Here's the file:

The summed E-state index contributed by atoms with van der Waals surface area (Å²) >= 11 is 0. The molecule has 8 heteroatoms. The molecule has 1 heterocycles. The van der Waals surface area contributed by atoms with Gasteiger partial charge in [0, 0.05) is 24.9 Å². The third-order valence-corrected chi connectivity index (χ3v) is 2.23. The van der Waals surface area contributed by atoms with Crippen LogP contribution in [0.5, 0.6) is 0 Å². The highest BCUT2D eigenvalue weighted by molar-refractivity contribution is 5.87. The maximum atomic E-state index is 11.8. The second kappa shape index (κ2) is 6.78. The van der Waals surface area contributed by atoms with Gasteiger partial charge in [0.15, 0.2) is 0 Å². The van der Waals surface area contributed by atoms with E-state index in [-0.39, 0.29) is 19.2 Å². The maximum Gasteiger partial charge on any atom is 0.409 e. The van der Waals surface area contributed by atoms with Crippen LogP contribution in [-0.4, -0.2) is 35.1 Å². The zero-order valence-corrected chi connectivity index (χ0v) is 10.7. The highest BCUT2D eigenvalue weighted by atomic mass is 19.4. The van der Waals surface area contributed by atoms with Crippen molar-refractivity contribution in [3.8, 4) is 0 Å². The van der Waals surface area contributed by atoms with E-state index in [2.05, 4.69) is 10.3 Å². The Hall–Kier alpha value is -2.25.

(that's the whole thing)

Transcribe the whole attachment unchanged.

The summed E-state index contributed by atoms with van der Waals surface area (Å²) >= 11 is 0. The molecule has 8 heteroatoms. The molecule has 1 heterocycles. The van der Waals surface area contributed by atoms with Gasteiger partial charge in [0, 0.05) is 24.9 Å². The third-order valence-corrected chi connectivity index (χ3v) is 2.23. The van der Waals surface area contributed by atoms with Crippen LogP contribution in [0.5, 0.6) is 0 Å². The highest BCUT2D eigenvalue weighted by molar-refractivity contribution is 5.87. The maximum atomic E-state index is 11.8. The second kappa shape index (κ2) is 6.78. The van der Waals surface area contributed by atoms with Gasteiger partial charge in [0.15, 0.2) is 0 Å². The van der Waals surface area contributed by atoms with E-state index in [-0.39, 0.29) is 19.2 Å². The maximum Gasteiger partial charge on any atom is 0.409 e. The van der Waals surface area contributed by atoms with Crippen LogP contribution in [-0.4, -0.2) is 35.1 Å². The zero-order valence-corrected chi connectivity index (χ0v) is 10.7. The highest BCUT2D eigenvalue weighted by atomic mass is 19.4. The van der Waals surface area contributed by atoms with Crippen molar-refractivity contribution in [3.8, 4) is 0 Å². The van der Waals surface area contributed by atoms with E-state index in [2.05, 4.69) is 10.3 Å². The Hall–Kier alpha value is -2.25.